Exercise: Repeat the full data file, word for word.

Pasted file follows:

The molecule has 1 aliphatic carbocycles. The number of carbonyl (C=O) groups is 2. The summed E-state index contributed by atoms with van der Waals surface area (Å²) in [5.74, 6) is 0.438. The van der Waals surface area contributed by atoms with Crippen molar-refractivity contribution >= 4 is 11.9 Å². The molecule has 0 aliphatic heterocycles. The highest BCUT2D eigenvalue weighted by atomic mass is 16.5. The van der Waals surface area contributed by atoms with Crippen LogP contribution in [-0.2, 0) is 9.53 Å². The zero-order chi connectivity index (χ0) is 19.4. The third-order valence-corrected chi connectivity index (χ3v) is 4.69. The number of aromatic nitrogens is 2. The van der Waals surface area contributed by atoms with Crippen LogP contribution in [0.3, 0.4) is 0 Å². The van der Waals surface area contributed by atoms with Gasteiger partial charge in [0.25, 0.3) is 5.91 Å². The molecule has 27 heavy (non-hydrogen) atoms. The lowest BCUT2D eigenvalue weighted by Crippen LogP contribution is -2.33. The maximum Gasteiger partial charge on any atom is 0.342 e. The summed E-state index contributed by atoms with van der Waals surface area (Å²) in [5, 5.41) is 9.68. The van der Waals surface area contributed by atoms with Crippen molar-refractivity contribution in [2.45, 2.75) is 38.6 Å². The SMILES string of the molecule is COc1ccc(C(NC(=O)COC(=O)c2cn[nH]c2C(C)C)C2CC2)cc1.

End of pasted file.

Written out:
The molecule has 1 aliphatic carbocycles. The number of carbonyl (C=O) groups is 2. The summed E-state index contributed by atoms with van der Waals surface area (Å²) in [5.74, 6) is 0.438. The van der Waals surface area contributed by atoms with Crippen molar-refractivity contribution >= 4 is 11.9 Å². The molecule has 0 aliphatic heterocycles. The highest BCUT2D eigenvalue weighted by atomic mass is 16.5. The van der Waals surface area contributed by atoms with Crippen LogP contribution in [-0.2, 0) is 9.53 Å². The zero-order chi connectivity index (χ0) is 19.4. The third-order valence-corrected chi connectivity index (χ3v) is 4.69. The number of aromatic nitrogens is 2. The van der Waals surface area contributed by atoms with Crippen LogP contribution in [0.3, 0.4) is 0 Å². The van der Waals surface area contributed by atoms with Gasteiger partial charge in [0.25, 0.3) is 5.91 Å². The molecule has 27 heavy (non-hydrogen) atoms. The lowest BCUT2D eigenvalue weighted by Crippen LogP contribution is -2.33. The maximum Gasteiger partial charge on any atom is 0.342 e. The summed E-state index contributed by atoms with van der Waals surface area (Å²) in [5, 5.41) is 9.68. The van der Waals surface area contributed by atoms with Crippen molar-refractivity contribution in [2.45, 2.75) is 38.6 Å². The SMILES string of the molecule is COc1ccc(C(NC(=O)COC(=O)c2cn[nH]c2C(C)C)C2CC2)cc1.